Acute appendicitis in adults: Diagnostic evaluation
- Ronald F Martin, MD
Ronald F Martin, MD
- Clinical Adjunct Professor of Surgery
- University of Wisconsin School of Medicine and Public Health
- Stella K Kang, MD, MS
Stella K Kang, MD, MS
- Assistant Professor of Radiology and Population Health
- NYU School of Medicine
- Section Editor
- Martin Weiser, MD
Martin Weiser, MD
- Section Editor — Colorectal Surgery
- Professor of Surgery
- Weill Cornell Medical College
- Memorial Sloan Kettering Cancer Center
Appendicitis is common and is seen in up to 1 in 10 individuals over a lifetime. Most cases present between the ages of 10 and 30 years. There is a slight male predominance among patients presenting before age 30 (male:female ratio approximately 3:2). (See "Acute appendicitis in adults: Clinical manifestations and differential diagnosis", section on 'Epidemiology'.)
This topic reviews the diagnostic evaluation of suspected appendicitis in nonpregnant adults, incorporating the clinical evaluation, laboratory tests, and imaging exams. Diagnosis of appendicitis in children and pregnant women is discussed separately, as are the pathogenesis, clinical manifestations, differential diagnosis, and management. (See "Acute appendicitis in children: Clinical manifestations and diagnosis" and "Acute appendicitis in pregnancy" and "Acute appendicitis in adults: Clinical manifestations and differential diagnosis" and "Management of acute appendicitis in adults".)
The evaluation of patients with suspected appendicitis is driven by the goal of identifying all patients presenting with acute appendicitis as early in their clinical course as possible while minimizing the nontherapeutic laparoscopy/laparotomy rate. Missed diagnosis of appendicitis, especially when perforated, can result in severely adverse patient outcomes, while nontherapeutic operations incur surgical morbidity without treating the underlying condition.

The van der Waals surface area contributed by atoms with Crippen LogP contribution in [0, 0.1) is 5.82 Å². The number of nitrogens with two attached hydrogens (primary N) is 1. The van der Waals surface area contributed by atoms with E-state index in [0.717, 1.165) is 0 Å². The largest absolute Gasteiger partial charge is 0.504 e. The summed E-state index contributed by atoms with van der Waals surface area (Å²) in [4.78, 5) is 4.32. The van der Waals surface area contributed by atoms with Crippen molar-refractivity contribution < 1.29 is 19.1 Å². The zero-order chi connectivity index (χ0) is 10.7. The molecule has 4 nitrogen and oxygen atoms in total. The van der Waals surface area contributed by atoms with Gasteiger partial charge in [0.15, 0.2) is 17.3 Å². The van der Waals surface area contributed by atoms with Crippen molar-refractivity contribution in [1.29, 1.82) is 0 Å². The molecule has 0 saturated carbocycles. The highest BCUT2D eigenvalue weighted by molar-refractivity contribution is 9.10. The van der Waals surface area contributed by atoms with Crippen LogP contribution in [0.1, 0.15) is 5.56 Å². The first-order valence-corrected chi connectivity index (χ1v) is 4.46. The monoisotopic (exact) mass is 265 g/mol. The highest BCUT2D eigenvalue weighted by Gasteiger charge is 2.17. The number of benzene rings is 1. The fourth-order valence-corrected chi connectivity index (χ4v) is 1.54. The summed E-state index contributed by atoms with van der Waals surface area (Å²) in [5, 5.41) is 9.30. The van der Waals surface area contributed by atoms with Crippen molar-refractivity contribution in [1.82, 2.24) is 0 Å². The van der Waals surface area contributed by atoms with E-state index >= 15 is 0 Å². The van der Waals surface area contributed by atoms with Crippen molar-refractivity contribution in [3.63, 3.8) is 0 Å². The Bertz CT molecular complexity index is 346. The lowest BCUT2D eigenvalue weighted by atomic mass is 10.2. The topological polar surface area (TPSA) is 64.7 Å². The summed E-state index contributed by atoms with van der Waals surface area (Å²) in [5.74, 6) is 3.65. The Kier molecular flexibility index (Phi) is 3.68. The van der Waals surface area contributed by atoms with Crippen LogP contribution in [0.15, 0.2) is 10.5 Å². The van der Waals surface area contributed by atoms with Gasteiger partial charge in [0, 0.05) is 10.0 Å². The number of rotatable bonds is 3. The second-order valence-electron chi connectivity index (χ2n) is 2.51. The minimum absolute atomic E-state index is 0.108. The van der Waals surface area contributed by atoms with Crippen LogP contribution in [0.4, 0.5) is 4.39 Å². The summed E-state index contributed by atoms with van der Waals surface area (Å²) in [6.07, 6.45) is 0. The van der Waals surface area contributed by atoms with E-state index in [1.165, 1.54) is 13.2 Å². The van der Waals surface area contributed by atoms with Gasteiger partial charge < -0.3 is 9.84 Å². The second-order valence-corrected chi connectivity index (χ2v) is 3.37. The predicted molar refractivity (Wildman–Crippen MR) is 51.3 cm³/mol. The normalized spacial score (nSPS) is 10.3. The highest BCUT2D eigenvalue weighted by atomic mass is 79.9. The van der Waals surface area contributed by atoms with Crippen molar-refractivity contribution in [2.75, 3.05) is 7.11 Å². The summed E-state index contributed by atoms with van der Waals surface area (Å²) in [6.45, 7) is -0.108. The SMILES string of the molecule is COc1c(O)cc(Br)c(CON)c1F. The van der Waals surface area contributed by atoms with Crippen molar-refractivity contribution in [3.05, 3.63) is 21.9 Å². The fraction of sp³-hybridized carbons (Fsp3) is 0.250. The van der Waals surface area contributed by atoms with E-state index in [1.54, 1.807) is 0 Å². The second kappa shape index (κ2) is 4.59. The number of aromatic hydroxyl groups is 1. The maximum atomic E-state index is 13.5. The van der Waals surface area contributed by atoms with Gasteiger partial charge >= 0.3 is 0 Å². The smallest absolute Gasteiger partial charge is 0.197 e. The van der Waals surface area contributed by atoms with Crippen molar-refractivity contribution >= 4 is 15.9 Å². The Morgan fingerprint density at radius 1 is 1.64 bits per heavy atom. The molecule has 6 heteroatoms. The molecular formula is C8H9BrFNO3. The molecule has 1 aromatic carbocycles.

The Alvarado score (table 1) uses data from the history, physical exam, and laboratory testing to describe the clinical likelihood of acute appendicitis. Those with a low Alvarado score are triaged for evaluation of alternative diagnoses. In those with a higher Alvarado score, imaging and surgical laparoscopic exploration are used to improve the specificity of evaluation and to minimize the likelihood of a negative laparotomy (algorithm 1).
The evaluation for appendicitis in nonpregnant adults can be particularly challenging in several populations, including:
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- DIAGNOSTIC EVALUATION
- GENERAL APPROACH
- Negative appendectomy rate (nontherapeutic operative rate)
- INITIAL EVALUATION
- Clinical evaluation
- Laboratory tests
- Alvarado score calculation
- Selection of modality
- Computed tomography
- Magnetic resonance imaging
- Plain radiography
- SURGICAL EXPLORATION